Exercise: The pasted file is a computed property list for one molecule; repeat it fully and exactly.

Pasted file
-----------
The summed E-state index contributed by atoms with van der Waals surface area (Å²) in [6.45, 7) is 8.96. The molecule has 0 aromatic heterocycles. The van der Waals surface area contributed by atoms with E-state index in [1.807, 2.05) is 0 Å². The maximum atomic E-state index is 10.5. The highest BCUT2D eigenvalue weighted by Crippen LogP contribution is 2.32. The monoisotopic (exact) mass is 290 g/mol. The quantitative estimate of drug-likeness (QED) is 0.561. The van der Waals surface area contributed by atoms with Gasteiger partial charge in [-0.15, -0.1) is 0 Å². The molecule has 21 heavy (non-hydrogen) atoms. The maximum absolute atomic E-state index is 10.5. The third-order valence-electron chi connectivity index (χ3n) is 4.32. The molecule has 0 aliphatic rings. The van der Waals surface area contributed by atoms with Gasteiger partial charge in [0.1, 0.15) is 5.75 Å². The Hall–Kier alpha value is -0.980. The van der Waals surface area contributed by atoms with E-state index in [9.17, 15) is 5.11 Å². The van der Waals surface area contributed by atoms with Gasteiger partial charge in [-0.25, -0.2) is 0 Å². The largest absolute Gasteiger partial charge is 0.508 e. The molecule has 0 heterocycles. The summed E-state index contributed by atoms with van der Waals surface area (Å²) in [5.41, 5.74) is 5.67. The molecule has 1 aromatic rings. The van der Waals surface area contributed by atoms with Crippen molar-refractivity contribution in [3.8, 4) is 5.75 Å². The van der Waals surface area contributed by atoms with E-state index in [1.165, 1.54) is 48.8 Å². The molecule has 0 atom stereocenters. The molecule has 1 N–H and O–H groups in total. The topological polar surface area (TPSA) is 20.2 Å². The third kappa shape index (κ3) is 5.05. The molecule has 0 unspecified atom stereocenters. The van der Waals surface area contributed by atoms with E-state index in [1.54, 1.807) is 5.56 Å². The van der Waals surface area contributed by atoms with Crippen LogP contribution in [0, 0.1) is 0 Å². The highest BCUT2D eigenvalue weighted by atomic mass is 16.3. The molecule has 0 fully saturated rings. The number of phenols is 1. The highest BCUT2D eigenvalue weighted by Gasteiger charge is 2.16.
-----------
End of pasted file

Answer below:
The summed E-state index contributed by atoms with van der Waals surface area (Å²) in [6.45, 7) is 8.96. The molecule has 0 aromatic heterocycles. The van der Waals surface area contributed by atoms with E-state index in [1.807, 2.05) is 0 Å². The maximum atomic E-state index is 10.5. The highest BCUT2D eigenvalue weighted by Crippen LogP contribution is 2.32. The monoisotopic (exact) mass is 290 g/mol. The quantitative estimate of drug-likeness (QED) is 0.561. The van der Waals surface area contributed by atoms with Gasteiger partial charge in [-0.15, -0.1) is 0 Å². The molecule has 21 heavy (non-hydrogen) atoms. The maximum absolute atomic E-state index is 10.5. The third-order valence-electron chi connectivity index (χ3n) is 4.32. The molecule has 0 aliphatic rings. The van der Waals surface area contributed by atoms with Gasteiger partial charge in [0.1, 0.15) is 5.75 Å². The Hall–Kier alpha value is -0.980. The van der Waals surface area contributed by atoms with E-state index in [9.17, 15) is 5.11 Å². The van der Waals surface area contributed by atoms with Gasteiger partial charge in [-0.25, -0.2) is 0 Å². The largest absolute Gasteiger partial charge is 0.508 e. The molecule has 0 heterocycles. The summed E-state index contributed by atoms with van der Waals surface area (Å²) in [5.41, 5.74) is 5.67. The molecule has 1 aromatic rings. The van der Waals surface area contributed by atoms with Crippen molar-refractivity contribution in [3.8, 4) is 5.75 Å². The van der Waals surface area contributed by atoms with E-state index in [1.165, 1.54) is 48.8 Å². The molecule has 0 atom stereocenters. The molecule has 1 N–H and O–H groups in total. The topological polar surface area (TPSA) is 20.2 Å². The third kappa shape index (κ3) is 5.05. The molecule has 0 unspecified atom stereocenters. The van der Waals surface area contributed by atoms with E-state index in [1.54, 1.807) is 5.56 Å². The van der Waals surface area contributed by atoms with Crippen LogP contribution in [0, 0.1) is 0 Å². The highest BCUT2D eigenvalue weighted by atomic mass is 16.3. The molecule has 0 fully saturated rings. The number of phenols is 1. The highest BCUT2D eigenvalue weighted by Gasteiger charge is 2.16.